Whatever your motivations are for building a company or product, you always want it to have an impact on the largest amount of people. While you may be entering a market with millions of potential customers it is highly unlikely that they will all become your customers. There are virtually no businesses in the entire world (please challenge me in the comments if you know one) that can capture every single potential customer in their market.
Therefore, when you want to correctly size a market, it is important to determine who will actually use your product or service. To illustrate this challenge in an example, think of the real estate market. If you were to build a new office tower, you are entering a market that has millions of potential customers and trillions of dollars in transactions per year; however, in reality 99.99% of these people have no possibility of ever becoming your customer. In order to determine how to develop and market the new building you need to size your exact market who might actually buy/lease the office space from you.
There are a handful of ways to determine your market size, but the best low cost method is simply to ask people if they are interested in your product. (You can’t simply ask your friends and family because that might give you biased data; you need to use a representative sample from your potential customer base. More on sample sizes in a future post) This research can be conducted via in-person interviews, but it is significantly easier to just use an online survey. (Depending on how many people you need to survey, you might even be able to do this fro free with SurveyMonkey.) Whether you choose to do in-person interviews or an online survey, the best practices are the same.
- For determining market size, focus on quantitative data vs qualitative data. You want to ask people binary (yes vs no, true vs false) or scale (likelihood, levels of satisfaction) questions about their behavior and likely adoption. Open ended free form questions are better suited for product research and will only distract you in your market size calculations.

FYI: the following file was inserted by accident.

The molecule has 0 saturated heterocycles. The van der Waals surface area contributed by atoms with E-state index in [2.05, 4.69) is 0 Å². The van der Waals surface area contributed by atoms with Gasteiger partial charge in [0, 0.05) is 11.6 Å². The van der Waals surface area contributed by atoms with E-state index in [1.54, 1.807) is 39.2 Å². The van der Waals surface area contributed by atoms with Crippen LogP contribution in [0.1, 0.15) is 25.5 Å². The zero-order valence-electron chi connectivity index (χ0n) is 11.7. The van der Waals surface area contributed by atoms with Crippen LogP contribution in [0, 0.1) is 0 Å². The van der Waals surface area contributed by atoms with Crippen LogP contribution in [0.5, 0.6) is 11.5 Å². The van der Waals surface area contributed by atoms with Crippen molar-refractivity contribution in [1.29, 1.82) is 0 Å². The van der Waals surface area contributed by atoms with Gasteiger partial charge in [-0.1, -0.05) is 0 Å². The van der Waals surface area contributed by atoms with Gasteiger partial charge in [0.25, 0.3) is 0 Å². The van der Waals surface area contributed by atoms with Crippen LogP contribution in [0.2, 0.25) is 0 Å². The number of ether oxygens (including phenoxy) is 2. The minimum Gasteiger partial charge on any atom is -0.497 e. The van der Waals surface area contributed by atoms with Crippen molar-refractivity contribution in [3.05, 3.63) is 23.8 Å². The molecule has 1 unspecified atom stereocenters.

- Ask very specific demographic and segmentation questions. A person’s income or job status influences their ability to afford your offering and this can determine whether they are a potential customer or not. Their usage of required technology devices will matter if you are launching a technology product. For example, if you are building an Android app, it is inefficient to build an app that can work on every device as the Android market has a wide range of capabilities, screen sizes, and there are even people still on Android versions that are obsolete. You may even wonder which programming language to use when building the product.
- Do not allow biased or leading questions to creep into your research. An example of a leading question is: “Would you buy a smartphone that makes you feel smarter?” Everyone always to be smarter, so you are prompting them to say yes. The right way to ask this question is “Would you buy a new smartphone” and then follow it up with “Why would you buy a new smartphone”. If a question is really two questions in one, it must be split it into two questions.
If you have used the right representative sample, you should have a pretty good idea of who your potential customers might be. In this stage of your development it isn’t critical to determine precisely who your customers are at the granular persona level, but you should still have a general idea of what percentage of the total market will adopt your product. You may still want to use the biggest most shocking numbers in conversations with external parties like investors and your family, but you should always know the real number within the company. Remember, Uber might claim to be disrupting the entire multi-billion dollar ground transportation industry, but their real market size is maxed out in the far smaller pool of people that have smartphones and live in major cities.